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dc.contributor.advisorGriffin, Ronald C.
dc.contributor.advisorRichardson, James W.
dc.creatorBowker, James Michael
dc.descriptionTypescript (photocopy).en
dc.description.abstractThe Food Security Act of 1985 (1985 farm bill) provides a structure for farm program administration through 1990. The 1985 farm bill continues the conservative trend in farm programs initiated by its 1981 predecessor. Important provisions include mandated reductions in target prices and deficiency payments. Rising farm program costs and falling agricultural prices have triggered debate focused on modifying the 1985 farm bill. Among the topics addressed in such debate is the impact of farm policy on rural communities. This study focuses on the relationship between farm policy and rural communities. A case study approach is adopted to evaluate the economic impacts of the 1985 farm bill on the Terry County economy in the Texas Southern Plains. The impacts of the 1985 farm bill are examined in conjunction with macroeconomic and structural variations. In addition, policy alternatives including reduced target prices, increased price supports, and maximum Conservation Reserve participation are evaluated. The methodology used in this research incorporated the interindustry structure of the Terry County economy into an agricultural linear programming model. The model provided annual estimates of agricultural net returns and output, as well as output from the nonagricultural sector necessary to support agricultural activity. Estimated output was used to project employment differences associated with the various scenarios. The results indicate that under the 1985 farm bill, agriculture in Terry County will experience a slight decline in output and a large decline in net returns. The nonagricultural sector remains steady with the exception of household-related industries like services and retail trade which experience declines in output. Agricultural employment continues a gradual declining trend. A more conservative macroeconomic environment appeared to benefit agriculture. A structural shift to mid-size farms increased employment but decreased output in the agricultural and nonagricultural sectors. Varying farm policy had significant impacts on the level of agricultural sector net returns. These impacts were primarily reflected in the nonagricultural sector through output changes for household-related industries. Reductions in farm program benefits were felt more uniformly throughout the economy than increases in farm program benefits, indicating considerable leakage could be present.en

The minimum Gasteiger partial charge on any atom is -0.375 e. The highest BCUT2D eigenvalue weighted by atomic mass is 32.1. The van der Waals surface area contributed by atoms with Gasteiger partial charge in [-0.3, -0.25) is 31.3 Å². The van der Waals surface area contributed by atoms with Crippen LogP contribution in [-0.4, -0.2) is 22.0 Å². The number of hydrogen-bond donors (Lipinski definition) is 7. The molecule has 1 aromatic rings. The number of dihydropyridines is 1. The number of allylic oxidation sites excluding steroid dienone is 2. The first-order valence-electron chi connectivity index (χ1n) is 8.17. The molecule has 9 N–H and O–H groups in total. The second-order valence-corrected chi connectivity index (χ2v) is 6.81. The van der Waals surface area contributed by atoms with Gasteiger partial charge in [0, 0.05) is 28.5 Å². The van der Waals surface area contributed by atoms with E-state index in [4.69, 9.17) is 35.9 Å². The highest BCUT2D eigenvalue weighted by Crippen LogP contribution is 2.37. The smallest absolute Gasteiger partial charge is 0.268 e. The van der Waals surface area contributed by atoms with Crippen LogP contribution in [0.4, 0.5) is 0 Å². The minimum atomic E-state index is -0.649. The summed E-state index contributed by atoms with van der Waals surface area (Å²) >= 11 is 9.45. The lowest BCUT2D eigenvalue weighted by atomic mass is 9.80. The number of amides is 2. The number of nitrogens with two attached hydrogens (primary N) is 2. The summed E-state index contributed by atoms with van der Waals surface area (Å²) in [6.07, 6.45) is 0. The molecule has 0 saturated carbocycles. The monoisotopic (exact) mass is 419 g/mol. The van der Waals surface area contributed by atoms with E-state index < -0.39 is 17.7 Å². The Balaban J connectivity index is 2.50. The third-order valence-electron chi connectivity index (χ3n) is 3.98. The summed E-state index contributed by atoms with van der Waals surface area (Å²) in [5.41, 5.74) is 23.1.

dc.format.extentxi, 164 leavesen
dc.rightsThis thesis was part of a retrospective digitization project authorized by the Texas A&M University Libraries. Copyright remains vested with the author(s). It is the user's responsibility to secure permission from the copyright holder(s) for re-use of the work beyond the provision of Fair Use.en
dc.subjectMajor agricultural economicsen
dc.subject.classification1987 Dissertation B786
dc.subject.lcshCase studiesen
dc.subject.lcshEconomic aspectsen
dc.subject.lcshInput-output analysisen
dc.subject.lcshTerry Countyen
dc.subject.lcshAgricultural laws and legislationen
dc.titleAssessing the impacts of the 1985 farm bill and its alternatives on rural economies : the case of Terry Countyen
dc.typeThesisen Economicsen A&M Universityen of Philosophyen D. in Agricultural Economicsen
dc.contributor.committeeMemberAlbrecht, Donald E.
dc.contributor.committeeMemberJones, Lonnie L.
dc.contributor.committeeMemberPeterson, E. Wesley F.
dc.contributor.committeeMemberStoll, John R.
dc.format.digitalOriginreformatted digitalen
dc.publisher.digitalTexas A&M University. Libraries

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